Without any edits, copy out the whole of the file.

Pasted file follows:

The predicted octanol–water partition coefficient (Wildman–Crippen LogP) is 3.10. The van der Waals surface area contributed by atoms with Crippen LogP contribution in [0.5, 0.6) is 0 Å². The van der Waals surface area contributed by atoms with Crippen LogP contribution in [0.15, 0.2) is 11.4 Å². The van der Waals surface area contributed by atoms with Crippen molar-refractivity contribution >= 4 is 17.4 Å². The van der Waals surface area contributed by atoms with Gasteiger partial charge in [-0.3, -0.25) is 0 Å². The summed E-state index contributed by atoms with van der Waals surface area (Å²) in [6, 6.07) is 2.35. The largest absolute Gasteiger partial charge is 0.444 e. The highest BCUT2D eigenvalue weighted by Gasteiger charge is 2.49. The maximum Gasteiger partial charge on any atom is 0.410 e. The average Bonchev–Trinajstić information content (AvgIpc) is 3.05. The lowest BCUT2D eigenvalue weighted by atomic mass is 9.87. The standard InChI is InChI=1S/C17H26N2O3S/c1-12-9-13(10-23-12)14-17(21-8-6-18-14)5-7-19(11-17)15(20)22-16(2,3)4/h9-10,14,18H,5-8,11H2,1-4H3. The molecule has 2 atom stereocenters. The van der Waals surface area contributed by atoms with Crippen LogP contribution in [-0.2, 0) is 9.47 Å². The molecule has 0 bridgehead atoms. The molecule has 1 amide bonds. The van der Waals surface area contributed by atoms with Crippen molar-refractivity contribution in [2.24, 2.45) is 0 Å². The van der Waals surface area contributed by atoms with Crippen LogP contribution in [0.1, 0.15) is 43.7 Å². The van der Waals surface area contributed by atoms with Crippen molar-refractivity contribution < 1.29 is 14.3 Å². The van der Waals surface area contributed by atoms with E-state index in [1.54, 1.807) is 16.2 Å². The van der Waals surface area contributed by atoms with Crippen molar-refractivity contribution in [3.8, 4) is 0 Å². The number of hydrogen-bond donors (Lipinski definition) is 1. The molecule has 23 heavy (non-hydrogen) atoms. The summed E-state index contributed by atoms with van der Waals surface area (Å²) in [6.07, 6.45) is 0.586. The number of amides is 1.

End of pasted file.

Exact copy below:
The predicted octanol–water partition coefficient (Wildman–Crippen LogP) is 3.10. The van der Waals surface area contributed by atoms with Crippen LogP contribution in [0.5, 0.6) is 0 Å². The van der Waals surface area contributed by atoms with Crippen LogP contribution in [0.15, 0.2) is 11.4 Å². The van der Waals surface area contributed by atoms with Crippen molar-refractivity contribution >= 4 is 17.4 Å². The van der Waals surface area contributed by atoms with Gasteiger partial charge in [-0.3, -0.25) is 0 Å². The summed E-state index contributed by atoms with van der Waals surface area (Å²) in [6, 6.07) is 2.35. The largest absolute Gasteiger partial charge is 0.444 e. The highest BCUT2D eigenvalue weighted by Gasteiger charge is 2.49. The maximum Gasteiger partial charge on any atom is 0.410 e. The average Bonchev–Trinajstić information content (AvgIpc) is 3.05. The lowest BCUT2D eigenvalue weighted by atomic mass is 9.87. The standard InChI is InChI=1S/C17H26N2O3S/c1-12-9-13(10-23-12)14-17(21-8-6-18-14)5-7-19(11-17)15(20)22-16(2,3)4/h9-10,14,18H,5-8,11H2,1-4H3. The molecule has 2 atom stereocenters. The van der Waals surface area contributed by atoms with Crippen LogP contribution in [-0.2, 0) is 9.47 Å². The molecule has 0 bridgehead atoms. The molecule has 1 amide bonds. The van der Waals surface area contributed by atoms with Crippen molar-refractivity contribution in [2.24, 2.45) is 0 Å². The van der Waals surface area contributed by atoms with Crippen LogP contribution in [0.1, 0.15) is 43.7 Å². The van der Waals surface area contributed by atoms with Crippen molar-refractivity contribution < 1.29 is 14.3 Å². The van der Waals surface area contributed by atoms with E-state index in [1.54, 1.807) is 16.2 Å². The van der Waals surface area contributed by atoms with Crippen molar-refractivity contribution in [3.8, 4) is 0 Å². The number of hydrogen-bond donors (Lipinski definition) is 1. The molecule has 23 heavy (non-hydrogen) atoms. The summed E-state index contributed by atoms with van der Waals surface area (Å²) in [6.07, 6.45) is 0.586. The number of amides is 1.